The Role of Hypnosis in Sport - by Carly Felstein

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Research suggests that high levels of self-efficacy are associated with optimal levels of sports performance. Bandura (1) defined self-efficacy as “a belief in one’s capabilities to organise and execute the courses of action required to produce given attainments”.

One technique, with the potential to foster increased self-efficacy, is hypnosis.

However, there is a stigma around hypnosis that must be demystified for it to be taken seriously in sport and adopted as a useful tool. Portrayals of hypnosis by the entertainment industry, where participants are immediately made to engage in strange behaviours, are a fallacy. More accurately, evidence exists that supports the use of hypnosis in the domains of medicine, dentistry, and psychotherapy. For example, hypnosis has been reported to relieve acute and chronic pain, and for the treatment of anxiety disorders, self-esteem issues, phobias, obesity, smoking, and psychosomatic issues (2). The list goes on.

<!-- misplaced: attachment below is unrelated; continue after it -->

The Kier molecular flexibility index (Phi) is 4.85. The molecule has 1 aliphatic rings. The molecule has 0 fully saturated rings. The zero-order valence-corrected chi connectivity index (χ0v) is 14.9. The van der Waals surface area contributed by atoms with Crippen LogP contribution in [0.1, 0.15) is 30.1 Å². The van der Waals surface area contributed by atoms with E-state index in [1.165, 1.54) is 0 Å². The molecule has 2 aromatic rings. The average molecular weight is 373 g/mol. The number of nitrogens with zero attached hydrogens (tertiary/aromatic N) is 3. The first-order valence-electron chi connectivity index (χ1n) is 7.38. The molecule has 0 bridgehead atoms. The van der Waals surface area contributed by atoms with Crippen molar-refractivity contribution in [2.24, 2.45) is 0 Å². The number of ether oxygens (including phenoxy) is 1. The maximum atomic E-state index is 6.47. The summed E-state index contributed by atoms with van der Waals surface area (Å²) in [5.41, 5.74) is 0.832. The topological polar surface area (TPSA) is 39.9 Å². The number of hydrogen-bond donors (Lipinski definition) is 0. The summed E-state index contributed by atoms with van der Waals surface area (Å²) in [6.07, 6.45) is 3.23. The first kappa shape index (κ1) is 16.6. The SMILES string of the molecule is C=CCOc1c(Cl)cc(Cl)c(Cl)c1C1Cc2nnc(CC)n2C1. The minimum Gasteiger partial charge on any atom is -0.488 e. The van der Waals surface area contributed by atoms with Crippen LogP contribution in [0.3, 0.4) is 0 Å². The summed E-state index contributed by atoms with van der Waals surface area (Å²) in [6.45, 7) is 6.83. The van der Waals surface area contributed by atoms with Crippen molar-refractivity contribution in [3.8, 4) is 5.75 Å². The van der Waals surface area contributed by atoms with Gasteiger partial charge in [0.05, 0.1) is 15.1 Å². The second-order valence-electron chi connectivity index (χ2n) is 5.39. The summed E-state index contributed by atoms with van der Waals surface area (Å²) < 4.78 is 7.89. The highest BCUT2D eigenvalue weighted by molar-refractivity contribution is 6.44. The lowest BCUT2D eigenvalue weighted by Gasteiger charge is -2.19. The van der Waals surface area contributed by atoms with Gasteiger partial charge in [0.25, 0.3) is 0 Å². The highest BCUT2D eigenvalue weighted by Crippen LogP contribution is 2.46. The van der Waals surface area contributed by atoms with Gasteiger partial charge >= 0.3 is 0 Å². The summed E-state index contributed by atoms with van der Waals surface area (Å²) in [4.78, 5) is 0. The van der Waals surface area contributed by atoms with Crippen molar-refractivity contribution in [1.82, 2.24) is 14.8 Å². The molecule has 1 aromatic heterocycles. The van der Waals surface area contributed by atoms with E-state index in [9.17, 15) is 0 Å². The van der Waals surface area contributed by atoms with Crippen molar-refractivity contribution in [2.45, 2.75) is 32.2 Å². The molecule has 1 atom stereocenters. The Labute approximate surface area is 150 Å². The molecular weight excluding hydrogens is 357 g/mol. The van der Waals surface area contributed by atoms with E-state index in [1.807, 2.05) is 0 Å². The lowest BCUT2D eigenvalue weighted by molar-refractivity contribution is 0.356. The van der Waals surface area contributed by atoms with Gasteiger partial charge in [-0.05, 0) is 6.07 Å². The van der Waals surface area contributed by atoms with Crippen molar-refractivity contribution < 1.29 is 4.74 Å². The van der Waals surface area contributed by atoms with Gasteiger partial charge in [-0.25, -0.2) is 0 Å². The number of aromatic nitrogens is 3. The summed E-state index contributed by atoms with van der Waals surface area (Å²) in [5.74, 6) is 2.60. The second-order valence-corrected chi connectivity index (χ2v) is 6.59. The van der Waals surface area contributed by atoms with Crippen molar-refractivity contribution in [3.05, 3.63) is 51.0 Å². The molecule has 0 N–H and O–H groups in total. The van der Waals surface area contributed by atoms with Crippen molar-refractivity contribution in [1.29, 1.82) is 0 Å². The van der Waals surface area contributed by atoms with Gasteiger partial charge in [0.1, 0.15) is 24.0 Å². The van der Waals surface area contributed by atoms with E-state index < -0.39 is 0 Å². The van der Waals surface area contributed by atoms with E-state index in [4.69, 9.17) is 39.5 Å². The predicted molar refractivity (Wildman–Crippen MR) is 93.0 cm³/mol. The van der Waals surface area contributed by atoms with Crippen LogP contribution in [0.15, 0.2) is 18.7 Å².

The intrigue of hypnosis and the pursuit of meaningful psychological gains in sport is inescapable. So how much of winning and beating your opponent is down to psychology?

Athletes spend their entire lives training, honing and perfecting their physical tools to prepare them for competition. Weight training conditions muscles and increases strength, and physical activity improves fitness and endurance. But it can be argued that sports performance is 100 per cent about the mind. It is about a state of flow – doing the right thing, at the right time, in the right way, for the right effect. If the mind isn’t happy, training may not happen at all, or training may very well be wasted (3).

So how can the phenomenon of hypnosis play a role in sport?

The scientific exploration of hypnosis is centuries old. Guiding behaviour and guiding the imagination to such an extent that it becomes reality, with a sense of non-volition, is the embodiment of hypnosis: deconstructing psychology, increasing the power of positive thought and removing the power of negative thought (3). Hypnosis has always fascinated and challenged academics, scientists and laypeople, and will continue to do so for years to come. At its core, hypnosis is a very personal event and the phenomenon itself lies in an individual’s private experience of hypnotic suggestion.